Phoebe Sumter Emergency Department Nurse Manager Krista Barfield signs a banner that will be sent to Oklahoma’s Moore Medical Center employees who were affected by the devastating tornado that killed more than 20 people and did considerable damage to the hospital.
AMERICUS, Ga. -- Upon hearing of the devastating storm that unleashed 200-mile-per-hour winds on Oklahoma and the Midwest and the damage it caused, the people in Americus couldn't help but think back to their own ordeal in March 2007.
Watching news reports showing the structural damage to Moore Medical Center hit home with the staff at Phoebe Sumter Medical Center.
"Looking at the pictures and coverage, it looked very similar to how our area looked but probably much worse," said Marcus Johnson, marketing and public relations official at Phoebe Sumter Medical Center. "The hospital damage looked eerily similar to how our hospital looked, right down to the cars being mashed in the parking lot."
Then known as Sumter Regional, the community hospital in Americus suffered millions of dollars in damage and ultimately had to be demolished. Two people were killed during the tornado in Sumter County, and hundreds of homes were destroyed.
The Americus hospital then became Phoebe Sumter Medical Center following a partnership with Phoebe Putney Memorial Hospital in Albany. The new medical facility was opened in Sumter County in December 2011.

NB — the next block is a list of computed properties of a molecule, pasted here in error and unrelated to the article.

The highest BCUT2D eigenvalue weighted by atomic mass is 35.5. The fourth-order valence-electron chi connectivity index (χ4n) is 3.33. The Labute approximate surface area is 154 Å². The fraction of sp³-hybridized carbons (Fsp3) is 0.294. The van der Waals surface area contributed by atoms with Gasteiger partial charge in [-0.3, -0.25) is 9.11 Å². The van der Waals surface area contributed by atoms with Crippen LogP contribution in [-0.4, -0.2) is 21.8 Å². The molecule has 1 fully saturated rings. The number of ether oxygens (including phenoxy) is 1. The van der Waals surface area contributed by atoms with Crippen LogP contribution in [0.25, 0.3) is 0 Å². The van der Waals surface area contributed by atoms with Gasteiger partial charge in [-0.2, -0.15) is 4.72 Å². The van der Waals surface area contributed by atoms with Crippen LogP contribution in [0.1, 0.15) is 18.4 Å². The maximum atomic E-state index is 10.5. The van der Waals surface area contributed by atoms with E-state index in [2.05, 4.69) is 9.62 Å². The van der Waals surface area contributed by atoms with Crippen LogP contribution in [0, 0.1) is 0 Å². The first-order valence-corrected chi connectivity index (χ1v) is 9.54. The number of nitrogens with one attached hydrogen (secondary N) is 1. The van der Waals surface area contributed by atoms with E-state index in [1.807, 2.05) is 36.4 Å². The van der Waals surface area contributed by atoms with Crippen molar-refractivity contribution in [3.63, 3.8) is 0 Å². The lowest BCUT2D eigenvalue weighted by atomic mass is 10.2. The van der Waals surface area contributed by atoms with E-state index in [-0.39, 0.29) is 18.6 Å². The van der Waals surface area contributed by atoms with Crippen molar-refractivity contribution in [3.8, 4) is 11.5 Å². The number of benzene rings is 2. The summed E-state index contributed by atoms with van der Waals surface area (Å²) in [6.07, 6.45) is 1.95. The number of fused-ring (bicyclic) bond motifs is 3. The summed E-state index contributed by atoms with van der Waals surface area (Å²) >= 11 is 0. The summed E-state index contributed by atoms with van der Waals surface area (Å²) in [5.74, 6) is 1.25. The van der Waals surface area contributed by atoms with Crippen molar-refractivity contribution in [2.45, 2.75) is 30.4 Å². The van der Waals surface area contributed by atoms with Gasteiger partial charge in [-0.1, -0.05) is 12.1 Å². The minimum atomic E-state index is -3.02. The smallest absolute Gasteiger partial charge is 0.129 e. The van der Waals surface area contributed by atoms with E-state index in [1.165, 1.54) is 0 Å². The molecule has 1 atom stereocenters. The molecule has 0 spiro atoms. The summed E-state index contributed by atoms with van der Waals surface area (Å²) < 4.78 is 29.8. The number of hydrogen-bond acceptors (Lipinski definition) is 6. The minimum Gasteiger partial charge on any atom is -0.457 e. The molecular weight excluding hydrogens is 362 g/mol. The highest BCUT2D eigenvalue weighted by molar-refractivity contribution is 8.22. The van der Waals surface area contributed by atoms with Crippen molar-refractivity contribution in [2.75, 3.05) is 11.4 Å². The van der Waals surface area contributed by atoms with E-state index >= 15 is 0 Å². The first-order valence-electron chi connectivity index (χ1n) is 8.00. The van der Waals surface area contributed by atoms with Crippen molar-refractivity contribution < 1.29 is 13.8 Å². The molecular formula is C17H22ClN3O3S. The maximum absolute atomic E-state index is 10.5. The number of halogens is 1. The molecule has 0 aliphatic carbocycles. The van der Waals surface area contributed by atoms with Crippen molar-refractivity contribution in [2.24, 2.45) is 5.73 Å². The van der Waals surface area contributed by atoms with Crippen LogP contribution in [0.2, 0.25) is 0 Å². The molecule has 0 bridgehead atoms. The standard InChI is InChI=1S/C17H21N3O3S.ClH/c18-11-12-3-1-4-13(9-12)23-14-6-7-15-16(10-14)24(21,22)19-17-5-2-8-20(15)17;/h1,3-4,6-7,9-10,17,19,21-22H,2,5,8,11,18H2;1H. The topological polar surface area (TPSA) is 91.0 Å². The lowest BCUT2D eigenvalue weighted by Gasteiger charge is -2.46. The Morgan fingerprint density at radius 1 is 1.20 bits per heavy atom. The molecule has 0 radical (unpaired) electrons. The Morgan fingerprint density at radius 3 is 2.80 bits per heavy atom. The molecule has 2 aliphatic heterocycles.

"We received so much support from people all across the state, the nation and even the world, especially from the hospital and medical community," said Johnson. "As a result, anytime another storm hits and a hospital is damaged, we want to help them just like so many people helped us in 2007."
Upon hearing about the devastation to Oklahoma and Moore Medical Center in particular, Sumter hospital employees immediately donated funds that will be sent to the employees of the Oklahoma hospital.
In addition, Phoebe Sumter employees are signing a banner that will be sent with the funds to the Moore employees next week, along with a number of other items.
"We were Moore Medical in 2007, just like we were the hospital damaged in Joplin, Mo., a few years ago," said Johnson. "So many people stepped up to the plate to show us support and encouragement, and we want to do the same for our fellow hospital workers in Moore, Okla., and for all the people affected by the storms there."
Johnson said the banner will hang in the hospital's cafeteria the next few days and can be signed by anyone in the community. Anyone wishing to donate can make checks payable to Norman Regional Health Foundation and turn them in at the Human Resources department of the hospital, or contribute to the Red Cross.
"I am sure they will appreciate the funds and other items, but I think the banner will really lift their spirits just like the one we got lifted ours," said Johnson of the banner that was sent to the Americus facility from a hospital from the Gulf Coast that was damaged by Hurricane Katrina. "Just the fact that someone you don't even know is pulling for you and supporting you did wonders for our employees, and we hope that our gesture will do the same for them."
Phoebe Sumter Emergency Department Nurse Manager Krista Barfield, RN, signs a banner that will be sent to Oklahoma's Moore Medical Center employees that were affected by the devastating tornado that killed more than 20 people and did considerable damage to the hospital.